CCG and NHS general shot (creative commons licence)

More than half of all sick days taken in February by staff at the Cheshire NHS body leading the Covid-19 vaccination programme were down to stress, anxiety, or depression, writes Ethan Davies.

That’s according to the latest workforce report from NHS Cheshire Clinical Commissioning Group (CCG), which leads the vaccine roll-out in the county.

The report found that 312 sick days were taken by staff in February of this year, with 56% of these days down to “stress, anxiety, or depression”.

“It goes without saying that the last 12 months have been incredibly challenging for everyone working in health and care,” a CCG spokesperson said.

“Staff have been working remotely and countless colleagues have gone the extra mile to help protect the people of Cheshire from the Covid-19 pandemic.

“A wide range of wellbeing resources have been shared with staff throughout the last 12 months and we are committed to adopting the NHS People Plan, including ensuring every member of staff has regular wellbeing conversations with a line manager or trusted colleague.”

The review also found that no days were lost due to Covid-19 illness, but the total number of sick days rose from January, when the figure was 259.

The spokesperson added that management were looking to adapt to a new way of working in a post-pandemic UK.

They said: “We are also working with staff to ensure the support we are offering meets their needs and looking at how we adapt the resources while we work from home and, then, as we gradually return to our office bases.

“Our staff are our biggest asset.

“Our Governing Body member Christine Morris has been appointed as our Wellbeing Guardian to work with the Governing Body and wider organisation, and a wide-ranging wellbeing action plan is in place.”

Meanwhile, a Long Covid ‘pathway’, including an assessment hub in Liverpool, is being developed for Cheshire and Merseyside patients.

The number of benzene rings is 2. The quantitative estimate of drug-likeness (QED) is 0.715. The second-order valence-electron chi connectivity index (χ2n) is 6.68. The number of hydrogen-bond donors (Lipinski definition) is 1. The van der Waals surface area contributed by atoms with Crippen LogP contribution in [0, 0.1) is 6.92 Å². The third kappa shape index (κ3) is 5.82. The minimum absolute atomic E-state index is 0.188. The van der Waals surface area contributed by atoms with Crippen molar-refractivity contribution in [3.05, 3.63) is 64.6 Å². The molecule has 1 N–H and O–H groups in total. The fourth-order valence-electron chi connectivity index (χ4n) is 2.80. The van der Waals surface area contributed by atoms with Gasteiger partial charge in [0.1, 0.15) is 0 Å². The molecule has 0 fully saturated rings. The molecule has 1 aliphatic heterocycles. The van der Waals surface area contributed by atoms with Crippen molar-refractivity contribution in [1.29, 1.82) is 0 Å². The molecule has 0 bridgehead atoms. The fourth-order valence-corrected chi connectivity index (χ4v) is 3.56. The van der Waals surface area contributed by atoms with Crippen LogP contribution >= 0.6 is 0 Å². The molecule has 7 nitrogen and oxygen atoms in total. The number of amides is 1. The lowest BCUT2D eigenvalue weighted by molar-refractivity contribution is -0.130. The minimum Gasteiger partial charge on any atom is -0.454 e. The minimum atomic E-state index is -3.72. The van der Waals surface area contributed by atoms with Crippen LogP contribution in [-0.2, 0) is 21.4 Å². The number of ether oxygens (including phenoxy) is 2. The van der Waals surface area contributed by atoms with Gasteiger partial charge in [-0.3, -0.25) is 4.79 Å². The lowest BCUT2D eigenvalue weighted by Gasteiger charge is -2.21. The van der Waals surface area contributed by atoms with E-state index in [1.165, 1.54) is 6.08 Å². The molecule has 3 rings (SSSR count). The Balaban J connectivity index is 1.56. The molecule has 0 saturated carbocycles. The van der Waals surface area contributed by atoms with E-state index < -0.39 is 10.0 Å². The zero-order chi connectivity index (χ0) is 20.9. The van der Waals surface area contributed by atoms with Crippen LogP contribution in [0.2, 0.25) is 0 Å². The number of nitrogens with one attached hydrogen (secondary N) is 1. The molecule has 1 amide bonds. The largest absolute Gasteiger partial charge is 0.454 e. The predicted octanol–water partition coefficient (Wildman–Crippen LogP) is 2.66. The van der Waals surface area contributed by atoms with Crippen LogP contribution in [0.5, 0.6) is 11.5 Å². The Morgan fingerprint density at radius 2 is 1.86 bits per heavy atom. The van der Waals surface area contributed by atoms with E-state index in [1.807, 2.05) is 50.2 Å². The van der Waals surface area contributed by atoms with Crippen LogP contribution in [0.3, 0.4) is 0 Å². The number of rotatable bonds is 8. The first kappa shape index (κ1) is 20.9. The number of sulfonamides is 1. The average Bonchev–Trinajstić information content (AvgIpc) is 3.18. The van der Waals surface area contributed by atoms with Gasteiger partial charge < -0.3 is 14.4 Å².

The development was revealed at Thursday’s (April 15) NHS Cheshire clinical commissioning group (CCG) governing body.

“This pathway is designed to support patients with symptoms of Covid-19 lasting more than 12 weeks and is based on National Institute for Health and Care Excellence guidance,” a pre-meeting report said.

It added that “one percent of patients with Covid-19 are estimated to have symptoms after 12 weeks of developing the illness”.

However, CCG board member and GP Lesley Appleton has criticised the location of the centre, claiming it is too far for eastern Cheshire residents to travel.

She also said that she believed that ‘one per cent’ figure in the report should be closer to ‘one in ten’.

In response, Tracey Cole, the CCG’s executive director of strategy and partnership, said: “There are options for our patients to have virtual access to clinics. We have got that commission in place.

“I think it is early days to evaluate that but the principles are key to make sure we know it will be successful.”

A more in-depth report will be presented to the CCG governing body at the next meeting in May 2021.

One Comment

  1. JMF says:

    I am very uneasy at anything being developed/run jointly with Merseyside (even the ambulances). Part of a slippery slope to joining up the commissioning groups and all other health things. It will ultimately be to the detriment of Cheshire residents – and mean more travelling as the above demonstrates.

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